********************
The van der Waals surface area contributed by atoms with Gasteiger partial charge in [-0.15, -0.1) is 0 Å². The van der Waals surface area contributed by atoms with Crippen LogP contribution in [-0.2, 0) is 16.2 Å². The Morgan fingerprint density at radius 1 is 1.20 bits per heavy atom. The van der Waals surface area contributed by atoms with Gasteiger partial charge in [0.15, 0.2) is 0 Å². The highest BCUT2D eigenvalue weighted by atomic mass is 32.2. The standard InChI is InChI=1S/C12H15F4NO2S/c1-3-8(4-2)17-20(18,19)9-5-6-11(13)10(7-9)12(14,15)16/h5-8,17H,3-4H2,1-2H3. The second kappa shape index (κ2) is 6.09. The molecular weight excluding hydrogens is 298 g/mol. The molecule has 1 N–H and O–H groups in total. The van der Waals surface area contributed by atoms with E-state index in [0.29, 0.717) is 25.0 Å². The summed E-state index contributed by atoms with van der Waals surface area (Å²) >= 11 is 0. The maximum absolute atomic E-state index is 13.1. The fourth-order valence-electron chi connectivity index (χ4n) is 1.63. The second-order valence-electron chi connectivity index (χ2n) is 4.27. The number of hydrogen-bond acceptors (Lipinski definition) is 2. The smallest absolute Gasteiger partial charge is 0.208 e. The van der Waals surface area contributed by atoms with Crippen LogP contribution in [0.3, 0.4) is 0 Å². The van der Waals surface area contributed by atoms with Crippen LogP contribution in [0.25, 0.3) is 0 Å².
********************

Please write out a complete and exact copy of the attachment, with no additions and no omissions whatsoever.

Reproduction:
The van der Waals surface area contributed by atoms with Gasteiger partial charge in [-0.15, -0.1) is 0 Å². The van der Waals surface area contributed by atoms with Crippen LogP contribution in [-0.2, 0) is 16.2 Å². The Morgan fingerprint density at radius 1 is 1.20 bits per heavy atom. The van der Waals surface area contributed by atoms with Gasteiger partial charge in [0.15, 0.2) is 0 Å². The highest BCUT2D eigenvalue weighted by atomic mass is 32.2. The standard InChI is InChI=1S/C12H15F4NO2S/c1-3-8(4-2)17-20(18,19)9-5-6-11(13)10(7-9)12(14,15)16/h5-8,17H,3-4H2,1-2H3. The second kappa shape index (κ2) is 6.09. The molecular weight excluding hydrogens is 298 g/mol. The molecule has 1 N–H and O–H groups in total. The van der Waals surface area contributed by atoms with E-state index in [0.29, 0.717) is 25.0 Å². The summed E-state index contributed by atoms with van der Waals surface area (Å²) >= 11 is 0. The maximum absolute atomic E-state index is 13.1. The fourth-order valence-electron chi connectivity index (χ4n) is 1.63. The second-order valence-electron chi connectivity index (χ2n) is 4.27. The number of hydrogen-bond acceptors (Lipinski definition) is 2. The smallest absolute Gasteiger partial charge is 0.208 e. The van der Waals surface area contributed by atoms with Crippen LogP contribution in [0.3, 0.4) is 0 Å². The van der Waals surface area contributed by atoms with Crippen LogP contribution in [0.25, 0.3) is 0 Å².